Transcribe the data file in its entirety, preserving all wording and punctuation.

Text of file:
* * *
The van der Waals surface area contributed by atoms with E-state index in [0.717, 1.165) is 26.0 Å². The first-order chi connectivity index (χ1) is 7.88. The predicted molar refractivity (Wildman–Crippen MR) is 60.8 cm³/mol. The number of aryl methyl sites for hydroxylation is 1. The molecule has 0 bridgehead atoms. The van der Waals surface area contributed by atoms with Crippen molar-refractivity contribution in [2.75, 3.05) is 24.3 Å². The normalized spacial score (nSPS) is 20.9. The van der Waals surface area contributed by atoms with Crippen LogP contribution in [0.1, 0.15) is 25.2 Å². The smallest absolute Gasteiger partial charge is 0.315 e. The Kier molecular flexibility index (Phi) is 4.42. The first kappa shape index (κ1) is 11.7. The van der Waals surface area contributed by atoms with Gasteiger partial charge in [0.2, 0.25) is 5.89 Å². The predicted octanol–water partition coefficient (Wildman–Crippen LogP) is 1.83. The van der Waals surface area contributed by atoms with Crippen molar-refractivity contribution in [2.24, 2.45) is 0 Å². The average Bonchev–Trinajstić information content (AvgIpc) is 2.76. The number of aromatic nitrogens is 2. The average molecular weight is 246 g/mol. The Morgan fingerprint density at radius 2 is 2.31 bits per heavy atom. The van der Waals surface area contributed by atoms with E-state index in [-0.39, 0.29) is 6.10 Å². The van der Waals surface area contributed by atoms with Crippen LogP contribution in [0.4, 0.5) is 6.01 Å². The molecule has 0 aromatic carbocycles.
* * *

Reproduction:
The van der Waals surface area contributed by atoms with E-state index in [0.717, 1.165) is 26.0 Å². The first-order chi connectivity index (χ1) is 7.88. The predicted molar refractivity (Wildman–Crippen MR) is 60.8 cm³/mol. The number of aryl methyl sites for hydroxylation is 1. The molecule has 0 bridgehead atoms. The van der Waals surface area contributed by atoms with Crippen molar-refractivity contribution in [2.75, 3.05) is 24.3 Å². The normalized spacial score (nSPS) is 20.9. The van der Waals surface area contributed by atoms with Crippen LogP contribution in [0.1, 0.15) is 25.2 Å². The smallest absolute Gasteiger partial charge is 0.315 e. The Kier molecular flexibility index (Phi) is 4.42. The first kappa shape index (κ1) is 11.7. The van der Waals surface area contributed by atoms with Gasteiger partial charge in [0.2, 0.25) is 5.89 Å². The predicted octanol–water partition coefficient (Wildman–Crippen LogP) is 1.83. The van der Waals surface area contributed by atoms with Crippen molar-refractivity contribution in [2.24, 2.45) is 0 Å². The average Bonchev–Trinajstić information content (AvgIpc) is 2.76. The number of aromatic nitrogens is 2. The average molecular weight is 246 g/mol. The Morgan fingerprint density at radius 2 is 2.31 bits per heavy atom. The van der Waals surface area contributed by atoms with E-state index in [-0.39, 0.29) is 6.10 Å². The van der Waals surface area contributed by atoms with Crippen LogP contribution in [0.4, 0.5) is 6.01 Å². The molecule has 0 aromatic carbocycles.